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Old 01-17-2008, 06:25 PM   #1
jamesj629
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Question Q: are pipelines processed in parallel/serial?


Do pipelines start multiple threads so that data potentially flows from start to final output at once? (Given enough CPUs)

For instance...

cat data | awk 'some conditional operations' | sed 's/xyz/def/' | tr '@' ':' | awk 'some more' | sort

Do each of these stages have their own process?
Is cat assured to finish before handing over control to awk?

Many thanks for clearing this up :P

~James
 
Old 01-17-2008, 06:49 PM   #2
Tinkster
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hi,

And welcome to LQ!

Just a thought: I'd guess this depends on the receiving process, not on
the pipe. E.g. it may make sense for awk as the receiver (right-hand side
of a pipe) to do its thing to each line as they dash past, but it certainly
doesn't make sense to start sorting before you've seen all data.


Pure speculation, I never really thought about it in the past ;}


Cheers,
Tink
 
Old 01-17-2008, 07:22 PM   #3
ilikejam
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Hi.

The pipes are set up in parallel, but as Tink suggests, it's up to the utilities whether they pass the data through 'live' or not.

Try ping into awk:
$ ping localhost | awk '{print $(NF-1)}'
and it works in parallel

Then stick sed on the end:
$ ping localhost | awk '{print $(NF-1)}' | sed '1d'
and sed waits for the end of the input stream before doing anything.

Dave
 
Old 01-17-2008, 07:26 PM   #4
syg00
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"man 7 pipe"
 
Old 01-17-2008, 07:43 PM   #5
jamesj629
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thanks all
 
Old 01-17-2008, 08:17 PM   #6
sundialsvcs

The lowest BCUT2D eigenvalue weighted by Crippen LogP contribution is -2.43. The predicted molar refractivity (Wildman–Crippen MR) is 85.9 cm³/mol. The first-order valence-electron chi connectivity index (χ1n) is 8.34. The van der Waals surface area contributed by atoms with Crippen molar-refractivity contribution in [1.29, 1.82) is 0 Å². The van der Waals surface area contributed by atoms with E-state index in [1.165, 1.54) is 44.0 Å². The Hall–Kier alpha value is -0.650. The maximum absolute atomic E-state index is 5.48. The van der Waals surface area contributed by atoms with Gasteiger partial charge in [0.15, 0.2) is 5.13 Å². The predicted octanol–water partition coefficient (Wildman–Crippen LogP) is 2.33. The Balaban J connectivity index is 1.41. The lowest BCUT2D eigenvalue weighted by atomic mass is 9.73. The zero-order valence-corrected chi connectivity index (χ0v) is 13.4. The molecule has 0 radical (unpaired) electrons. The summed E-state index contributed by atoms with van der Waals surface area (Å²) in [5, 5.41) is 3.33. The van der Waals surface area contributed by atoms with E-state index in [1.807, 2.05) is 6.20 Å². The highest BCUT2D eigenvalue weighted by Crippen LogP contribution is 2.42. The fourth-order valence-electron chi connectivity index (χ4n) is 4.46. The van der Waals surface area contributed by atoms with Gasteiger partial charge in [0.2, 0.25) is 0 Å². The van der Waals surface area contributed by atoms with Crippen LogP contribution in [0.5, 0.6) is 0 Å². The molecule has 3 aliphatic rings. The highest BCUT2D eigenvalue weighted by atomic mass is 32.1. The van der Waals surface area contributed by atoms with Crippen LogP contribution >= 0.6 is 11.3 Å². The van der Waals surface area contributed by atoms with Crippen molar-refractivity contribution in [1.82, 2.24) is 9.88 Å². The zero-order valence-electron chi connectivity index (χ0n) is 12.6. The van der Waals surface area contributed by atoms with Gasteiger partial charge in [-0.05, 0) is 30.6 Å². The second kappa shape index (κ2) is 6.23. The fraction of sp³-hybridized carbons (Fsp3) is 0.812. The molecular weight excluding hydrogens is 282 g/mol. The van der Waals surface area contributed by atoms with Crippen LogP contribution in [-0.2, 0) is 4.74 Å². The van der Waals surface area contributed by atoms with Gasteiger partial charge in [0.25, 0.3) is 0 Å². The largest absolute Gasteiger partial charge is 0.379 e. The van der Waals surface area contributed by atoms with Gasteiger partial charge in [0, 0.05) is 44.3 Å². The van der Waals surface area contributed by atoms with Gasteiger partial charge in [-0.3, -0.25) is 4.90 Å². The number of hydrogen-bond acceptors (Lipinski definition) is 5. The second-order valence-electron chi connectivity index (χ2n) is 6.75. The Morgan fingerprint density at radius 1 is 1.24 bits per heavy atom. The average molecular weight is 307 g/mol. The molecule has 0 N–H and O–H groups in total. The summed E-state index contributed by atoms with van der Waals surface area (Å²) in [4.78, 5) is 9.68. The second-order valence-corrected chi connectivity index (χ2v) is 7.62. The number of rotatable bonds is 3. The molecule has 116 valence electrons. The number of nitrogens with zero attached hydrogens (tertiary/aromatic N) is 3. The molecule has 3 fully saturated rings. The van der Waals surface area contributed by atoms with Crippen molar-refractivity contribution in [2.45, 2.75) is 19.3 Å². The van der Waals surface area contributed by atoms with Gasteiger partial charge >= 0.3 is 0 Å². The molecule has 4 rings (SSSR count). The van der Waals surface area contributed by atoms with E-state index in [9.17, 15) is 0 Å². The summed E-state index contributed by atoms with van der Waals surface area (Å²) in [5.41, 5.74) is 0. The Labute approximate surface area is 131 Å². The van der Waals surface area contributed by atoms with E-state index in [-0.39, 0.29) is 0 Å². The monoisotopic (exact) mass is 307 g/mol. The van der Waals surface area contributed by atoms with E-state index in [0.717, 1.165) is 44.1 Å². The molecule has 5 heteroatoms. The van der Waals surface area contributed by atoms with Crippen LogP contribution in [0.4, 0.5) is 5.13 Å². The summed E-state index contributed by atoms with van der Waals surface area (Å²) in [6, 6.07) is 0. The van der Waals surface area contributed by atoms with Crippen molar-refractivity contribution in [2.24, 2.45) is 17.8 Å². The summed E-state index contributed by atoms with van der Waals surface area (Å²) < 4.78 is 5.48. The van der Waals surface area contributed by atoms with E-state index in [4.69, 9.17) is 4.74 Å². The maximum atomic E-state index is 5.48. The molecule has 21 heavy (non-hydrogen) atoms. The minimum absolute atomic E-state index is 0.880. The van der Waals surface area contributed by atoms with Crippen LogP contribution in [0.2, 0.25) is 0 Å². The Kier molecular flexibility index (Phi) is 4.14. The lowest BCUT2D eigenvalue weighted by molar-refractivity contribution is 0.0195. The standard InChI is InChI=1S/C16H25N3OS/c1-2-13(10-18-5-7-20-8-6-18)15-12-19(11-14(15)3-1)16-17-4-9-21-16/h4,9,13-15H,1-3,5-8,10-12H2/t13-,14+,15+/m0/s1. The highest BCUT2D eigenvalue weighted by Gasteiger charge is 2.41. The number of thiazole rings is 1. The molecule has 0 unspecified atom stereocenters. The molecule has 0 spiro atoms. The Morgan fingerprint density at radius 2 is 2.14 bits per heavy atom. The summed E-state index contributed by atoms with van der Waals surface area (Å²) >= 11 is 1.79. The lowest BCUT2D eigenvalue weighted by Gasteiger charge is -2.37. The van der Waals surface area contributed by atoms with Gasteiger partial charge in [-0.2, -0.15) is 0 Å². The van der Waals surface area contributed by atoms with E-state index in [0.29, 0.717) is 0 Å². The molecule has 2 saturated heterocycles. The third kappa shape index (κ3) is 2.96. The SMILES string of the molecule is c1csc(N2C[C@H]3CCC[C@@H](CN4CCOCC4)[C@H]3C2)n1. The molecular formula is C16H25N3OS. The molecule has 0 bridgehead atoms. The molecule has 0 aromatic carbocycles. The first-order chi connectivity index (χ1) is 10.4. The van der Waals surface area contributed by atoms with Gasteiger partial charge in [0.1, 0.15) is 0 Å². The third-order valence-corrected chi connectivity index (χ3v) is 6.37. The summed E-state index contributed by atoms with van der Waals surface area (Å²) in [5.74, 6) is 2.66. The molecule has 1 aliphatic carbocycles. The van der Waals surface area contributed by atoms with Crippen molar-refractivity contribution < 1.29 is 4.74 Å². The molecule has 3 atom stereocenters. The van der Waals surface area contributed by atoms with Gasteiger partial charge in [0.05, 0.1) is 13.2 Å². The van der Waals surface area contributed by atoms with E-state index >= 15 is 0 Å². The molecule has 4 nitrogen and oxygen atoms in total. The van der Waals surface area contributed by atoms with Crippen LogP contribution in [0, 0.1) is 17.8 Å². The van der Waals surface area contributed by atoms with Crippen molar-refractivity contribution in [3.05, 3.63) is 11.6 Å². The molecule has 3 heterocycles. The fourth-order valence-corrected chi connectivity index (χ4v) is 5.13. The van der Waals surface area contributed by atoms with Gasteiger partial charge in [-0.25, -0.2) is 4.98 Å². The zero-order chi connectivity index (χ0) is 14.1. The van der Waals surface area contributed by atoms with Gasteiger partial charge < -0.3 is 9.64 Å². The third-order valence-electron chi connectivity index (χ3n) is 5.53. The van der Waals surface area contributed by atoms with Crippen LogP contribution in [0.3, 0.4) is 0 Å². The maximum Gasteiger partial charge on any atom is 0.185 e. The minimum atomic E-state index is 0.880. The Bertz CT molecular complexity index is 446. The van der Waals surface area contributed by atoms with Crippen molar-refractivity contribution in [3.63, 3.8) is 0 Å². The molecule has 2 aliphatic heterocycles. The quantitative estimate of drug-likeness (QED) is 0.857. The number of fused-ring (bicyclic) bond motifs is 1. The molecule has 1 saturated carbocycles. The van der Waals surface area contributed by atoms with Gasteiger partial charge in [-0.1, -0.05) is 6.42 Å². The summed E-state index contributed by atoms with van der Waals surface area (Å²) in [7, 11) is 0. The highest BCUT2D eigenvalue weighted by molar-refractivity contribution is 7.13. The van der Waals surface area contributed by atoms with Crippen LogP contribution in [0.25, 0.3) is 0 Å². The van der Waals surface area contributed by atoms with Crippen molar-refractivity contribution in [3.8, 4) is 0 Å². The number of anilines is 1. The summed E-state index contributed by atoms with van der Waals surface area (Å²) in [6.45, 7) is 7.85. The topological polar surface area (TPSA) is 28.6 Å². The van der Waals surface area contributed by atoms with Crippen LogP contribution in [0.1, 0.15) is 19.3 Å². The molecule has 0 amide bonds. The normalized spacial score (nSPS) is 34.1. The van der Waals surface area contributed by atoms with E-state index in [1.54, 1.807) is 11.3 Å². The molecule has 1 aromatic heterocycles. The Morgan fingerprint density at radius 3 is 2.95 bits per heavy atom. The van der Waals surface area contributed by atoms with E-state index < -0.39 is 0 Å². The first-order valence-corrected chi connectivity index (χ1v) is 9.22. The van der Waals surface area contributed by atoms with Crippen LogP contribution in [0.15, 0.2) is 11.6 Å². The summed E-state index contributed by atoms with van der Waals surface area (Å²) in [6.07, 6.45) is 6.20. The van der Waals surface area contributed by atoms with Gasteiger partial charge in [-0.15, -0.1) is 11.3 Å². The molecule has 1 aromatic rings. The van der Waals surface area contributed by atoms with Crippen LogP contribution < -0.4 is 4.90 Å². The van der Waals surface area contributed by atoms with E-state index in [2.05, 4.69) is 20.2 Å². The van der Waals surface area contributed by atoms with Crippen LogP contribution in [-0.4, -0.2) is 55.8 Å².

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A "pipe" is an inter-process communication (IPC) channel. (It's one of several.)

Basically, a "pipe" presents itself as a file, which a particular process can either read from or write to. The "pipe," then, becomes a buffered communications-mechanism between its "reader" and its "writer," always appearing to both of them as "just a file." But here's the magic...
  1. If "you" are reading from the pipe, but the writer (still exists and...) has not yet written anything (more) to the pipe, "you" will be put to sleep until the writer does write something. Then, you'll be able to read what the writer has just written.
  2. If "you" are writing, and the pipe becomes "full," you will be put to sleep until the pipe is no longer full.
So, with all that having been said, the two processes .. the "reader" and the "writer" .. are free to run on whatever CPUs they can find, as best they can manage, at the sole discretion of the system scheduler.

When you, in the shell, type something like ls | grep foo, you actually cause two processes to be launched: one is ls, which writes its output to its STDOUT, and the other is grep, which reads its input from its STDIN. And... (magic time!) the STDOUT from the one is the STDIN of the other! It's a pipe.